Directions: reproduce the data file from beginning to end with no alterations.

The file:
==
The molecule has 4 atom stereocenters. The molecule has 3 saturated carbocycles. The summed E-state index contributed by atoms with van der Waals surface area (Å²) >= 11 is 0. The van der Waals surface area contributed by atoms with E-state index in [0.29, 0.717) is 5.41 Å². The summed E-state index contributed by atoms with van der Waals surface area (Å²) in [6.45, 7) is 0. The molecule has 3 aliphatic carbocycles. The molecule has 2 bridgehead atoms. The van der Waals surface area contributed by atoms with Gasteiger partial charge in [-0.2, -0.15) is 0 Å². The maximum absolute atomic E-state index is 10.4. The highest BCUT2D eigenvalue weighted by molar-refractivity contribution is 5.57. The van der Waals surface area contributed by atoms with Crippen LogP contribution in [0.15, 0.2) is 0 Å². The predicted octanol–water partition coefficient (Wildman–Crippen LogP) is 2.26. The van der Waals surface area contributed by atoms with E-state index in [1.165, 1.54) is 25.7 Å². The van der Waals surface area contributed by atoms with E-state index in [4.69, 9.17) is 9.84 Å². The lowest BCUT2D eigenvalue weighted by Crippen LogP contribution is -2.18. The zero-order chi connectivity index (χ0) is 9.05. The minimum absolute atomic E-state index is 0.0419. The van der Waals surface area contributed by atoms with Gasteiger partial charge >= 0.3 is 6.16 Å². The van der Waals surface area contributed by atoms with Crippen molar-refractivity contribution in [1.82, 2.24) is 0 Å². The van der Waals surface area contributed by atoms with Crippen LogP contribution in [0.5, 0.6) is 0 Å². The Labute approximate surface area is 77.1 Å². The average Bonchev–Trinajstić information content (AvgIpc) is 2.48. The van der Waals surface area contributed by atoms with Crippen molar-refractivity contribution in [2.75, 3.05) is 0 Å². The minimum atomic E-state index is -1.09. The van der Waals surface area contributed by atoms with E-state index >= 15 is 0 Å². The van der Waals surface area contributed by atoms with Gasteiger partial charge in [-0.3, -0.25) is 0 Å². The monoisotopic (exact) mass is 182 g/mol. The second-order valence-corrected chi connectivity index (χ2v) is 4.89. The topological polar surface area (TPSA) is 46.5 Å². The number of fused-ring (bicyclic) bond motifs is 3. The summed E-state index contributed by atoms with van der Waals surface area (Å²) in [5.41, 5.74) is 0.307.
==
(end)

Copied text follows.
The molecule has 4 atom stereocenters. The molecule has 3 saturated carbocycles. The summed E-state index contributed by atoms with van der Waals surface area (Å²) >= 11 is 0. The van der Waals surface area contributed by atoms with E-state index in [0.29, 0.717) is 5.41 Å². The summed E-state index contributed by atoms with van der Waals surface area (Å²) in [6.45, 7) is 0. The molecule has 3 aliphatic carbocycles. The molecule has 2 bridgehead atoms. The van der Waals surface area contributed by atoms with Gasteiger partial charge in [-0.2, -0.15) is 0 Å². The maximum absolute atomic E-state index is 10.4. The highest BCUT2D eigenvalue weighted by molar-refractivity contribution is 5.57. The van der Waals surface area contributed by atoms with Crippen LogP contribution in [0.15, 0.2) is 0 Å². The predicted octanol–water partition coefficient (Wildman–Crippen LogP) is 2.26. The van der Waals surface area contributed by atoms with E-state index in [1.165, 1.54) is 25.7 Å². The van der Waals surface area contributed by atoms with E-state index in [4.69, 9.17) is 9.84 Å². The lowest BCUT2D eigenvalue weighted by Crippen LogP contribution is -2.18. The zero-order chi connectivity index (χ0) is 9.05. The minimum absolute atomic E-state index is 0.0419. The van der Waals surface area contributed by atoms with Gasteiger partial charge >= 0.3 is 6.16 Å². The van der Waals surface area contributed by atoms with Crippen molar-refractivity contribution in [1.82, 2.24) is 0 Å². The van der Waals surface area contributed by atoms with Crippen LogP contribution in [0.5, 0.6) is 0 Å². The Labute approximate surface area is 77.1 Å². The average Bonchev–Trinajstić information content (AvgIpc) is 2.48. The van der Waals surface area contributed by atoms with Crippen molar-refractivity contribution in [2.75, 3.05) is 0 Å². The minimum atomic E-state index is -1.09. The van der Waals surface area contributed by atoms with E-state index >= 15 is 0 Å². The van der Waals surface area contributed by atoms with Gasteiger partial charge in [-0.3, -0.25) is 0 Å². The monoisotopic (exact) mass is 182 g/mol. The second-order valence-corrected chi connectivity index (χ2v) is 4.89. The topological polar surface area (TPSA) is 46.5 Å². The number of fused-ring (bicyclic) bond motifs is 3. The summed E-state index contributed by atoms with van der Waals surface area (Å²) in [5.41, 5.74) is 0.307.